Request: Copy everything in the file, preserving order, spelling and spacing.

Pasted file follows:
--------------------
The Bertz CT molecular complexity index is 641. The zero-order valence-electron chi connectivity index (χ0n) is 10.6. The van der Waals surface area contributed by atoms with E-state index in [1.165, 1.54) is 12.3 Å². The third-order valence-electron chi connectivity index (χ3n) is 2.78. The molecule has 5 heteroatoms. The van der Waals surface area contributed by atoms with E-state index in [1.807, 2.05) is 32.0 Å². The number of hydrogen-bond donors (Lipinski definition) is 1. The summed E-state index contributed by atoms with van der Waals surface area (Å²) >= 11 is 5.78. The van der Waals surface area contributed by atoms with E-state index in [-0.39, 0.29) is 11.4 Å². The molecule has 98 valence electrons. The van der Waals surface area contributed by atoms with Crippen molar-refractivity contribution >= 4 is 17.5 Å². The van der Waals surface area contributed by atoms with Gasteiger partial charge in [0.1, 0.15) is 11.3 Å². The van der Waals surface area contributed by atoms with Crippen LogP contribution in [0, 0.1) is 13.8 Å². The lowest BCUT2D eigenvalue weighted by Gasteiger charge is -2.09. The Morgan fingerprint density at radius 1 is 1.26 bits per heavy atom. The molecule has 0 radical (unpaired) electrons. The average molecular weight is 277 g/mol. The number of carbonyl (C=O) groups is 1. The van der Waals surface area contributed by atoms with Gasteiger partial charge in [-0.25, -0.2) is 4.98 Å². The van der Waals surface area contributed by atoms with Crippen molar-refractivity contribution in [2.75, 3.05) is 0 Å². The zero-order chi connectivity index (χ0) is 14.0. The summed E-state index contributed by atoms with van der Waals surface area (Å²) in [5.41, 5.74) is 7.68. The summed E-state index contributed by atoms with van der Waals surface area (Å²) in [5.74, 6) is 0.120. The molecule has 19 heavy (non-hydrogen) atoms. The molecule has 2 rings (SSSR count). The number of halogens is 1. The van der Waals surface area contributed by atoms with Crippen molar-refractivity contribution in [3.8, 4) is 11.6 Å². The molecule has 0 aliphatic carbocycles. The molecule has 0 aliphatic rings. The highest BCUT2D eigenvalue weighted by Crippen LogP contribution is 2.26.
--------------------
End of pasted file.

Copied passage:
The Bertz CT molecular complexity index is 641. The zero-order valence-electron chi connectivity index (χ0n) is 10.6. The van der Waals surface area contributed by atoms with E-state index in [1.165, 1.54) is 12.3 Å². The third-order valence-electron chi connectivity index (χ3n) is 2.78. The molecule has 5 heteroatoms. The van der Waals surface area contributed by atoms with E-state index in [1.807, 2.05) is 32.0 Å². The number of hydrogen-bond donors (Lipinski definition) is 1. The summed E-state index contributed by atoms with van der Waals surface area (Å²) >= 11 is 5.78. The van der Waals surface area contributed by atoms with E-state index in [-0.39, 0.29) is 11.4 Å². The molecule has 98 valence electrons. The van der Waals surface area contributed by atoms with Crippen molar-refractivity contribution >= 4 is 17.5 Å². The van der Waals surface area contributed by atoms with Gasteiger partial charge in [0.1, 0.15) is 11.3 Å². The van der Waals surface area contributed by atoms with Crippen LogP contribution in [0, 0.1) is 13.8 Å². The lowest BCUT2D eigenvalue weighted by Gasteiger charge is -2.09. The Morgan fingerprint density at radius 1 is 1.26 bits per heavy atom. The molecule has 0 radical (unpaired) electrons. The average molecular weight is 277 g/mol. The number of carbonyl (C=O) groups is 1. The van der Waals surface area contributed by atoms with Gasteiger partial charge in [-0.25, -0.2) is 4.98 Å². The van der Waals surface area contributed by atoms with Crippen molar-refractivity contribution in [2.75, 3.05) is 0 Å². The zero-order chi connectivity index (χ0) is 14.0. The summed E-state index contributed by atoms with van der Waals surface area (Å²) in [5.41, 5.74) is 7.68. The summed E-state index contributed by atoms with van der Waals surface area (Å²) in [5.74, 6) is 0.120. The molecule has 19 heavy (non-hydrogen) atoms. The molecule has 2 rings (SSSR count). The number of halogens is 1. The van der Waals surface area contributed by atoms with Crippen molar-refractivity contribution in [3.8, 4) is 11.6 Å². The molecule has 0 aliphatic carbocycles. The molecule has 0 aliphatic rings. The highest BCUT2D eigenvalue weighted by Crippen LogP contribution is 2.26.